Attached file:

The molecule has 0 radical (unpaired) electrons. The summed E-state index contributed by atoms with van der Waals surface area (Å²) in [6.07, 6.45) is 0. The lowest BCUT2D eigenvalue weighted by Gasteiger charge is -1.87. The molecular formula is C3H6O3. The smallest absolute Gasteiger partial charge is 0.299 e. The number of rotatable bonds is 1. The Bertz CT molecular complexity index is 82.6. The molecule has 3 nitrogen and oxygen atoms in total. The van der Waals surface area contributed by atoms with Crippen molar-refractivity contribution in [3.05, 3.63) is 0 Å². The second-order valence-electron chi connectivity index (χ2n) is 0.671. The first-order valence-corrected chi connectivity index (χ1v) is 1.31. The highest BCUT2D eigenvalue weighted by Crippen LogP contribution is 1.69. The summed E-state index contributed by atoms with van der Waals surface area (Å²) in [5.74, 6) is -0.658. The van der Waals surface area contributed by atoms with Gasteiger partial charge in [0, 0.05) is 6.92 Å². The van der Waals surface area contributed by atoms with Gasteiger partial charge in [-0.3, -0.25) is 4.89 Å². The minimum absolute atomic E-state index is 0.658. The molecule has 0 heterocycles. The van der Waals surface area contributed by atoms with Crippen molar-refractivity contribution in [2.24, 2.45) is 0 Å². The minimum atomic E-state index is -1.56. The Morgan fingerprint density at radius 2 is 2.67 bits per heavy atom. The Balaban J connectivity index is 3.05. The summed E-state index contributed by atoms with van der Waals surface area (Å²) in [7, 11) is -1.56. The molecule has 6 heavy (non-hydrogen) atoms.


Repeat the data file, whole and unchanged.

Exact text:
The molecule has 0 radical (unpaired) electrons. The summed E-state index contributed by atoms with van der Waals surface area (Å²) in [6.07, 6.45) is 0. The lowest BCUT2D eigenvalue weighted by Gasteiger charge is -1.87. The molecular formula is C3H6O3. The smallest absolute Gasteiger partial charge is 0.299 e. The number of rotatable bonds is 1. The Bertz CT molecular complexity index is 82.6. The molecule has 3 nitrogen and oxygen atoms in total. The van der Waals surface area contributed by atoms with Crippen molar-refractivity contribution in [3.05, 3.63) is 0 Å². The second-order valence-electron chi connectivity index (χ2n) is 0.671. The first-order valence-corrected chi connectivity index (χ1v) is 1.31. The highest BCUT2D eigenvalue weighted by Crippen LogP contribution is 1.69. The summed E-state index contributed by atoms with van der Waals surface area (Å²) in [5.74, 6) is -0.658. The van der Waals surface area contributed by atoms with Gasteiger partial charge in [0, 0.05) is 6.92 Å². The van der Waals surface area contributed by atoms with Gasteiger partial charge in [-0.3, -0.25) is 4.89 Å². The minimum absolute atomic E-state index is 0.658. The molecule has 0 heterocycles. The van der Waals surface area contributed by atoms with Crippen molar-refractivity contribution in [2.24, 2.45) is 0 Å². The minimum atomic E-state index is -1.56. The Morgan fingerprint density at radius 2 is 2.67 bits per heavy atom. The Balaban J connectivity index is 3.05. The summed E-state index contributed by atoms with van der Waals surface area (Å²) in [7, 11) is -1.56. The molecule has 6 heavy (non-hydrogen) atoms.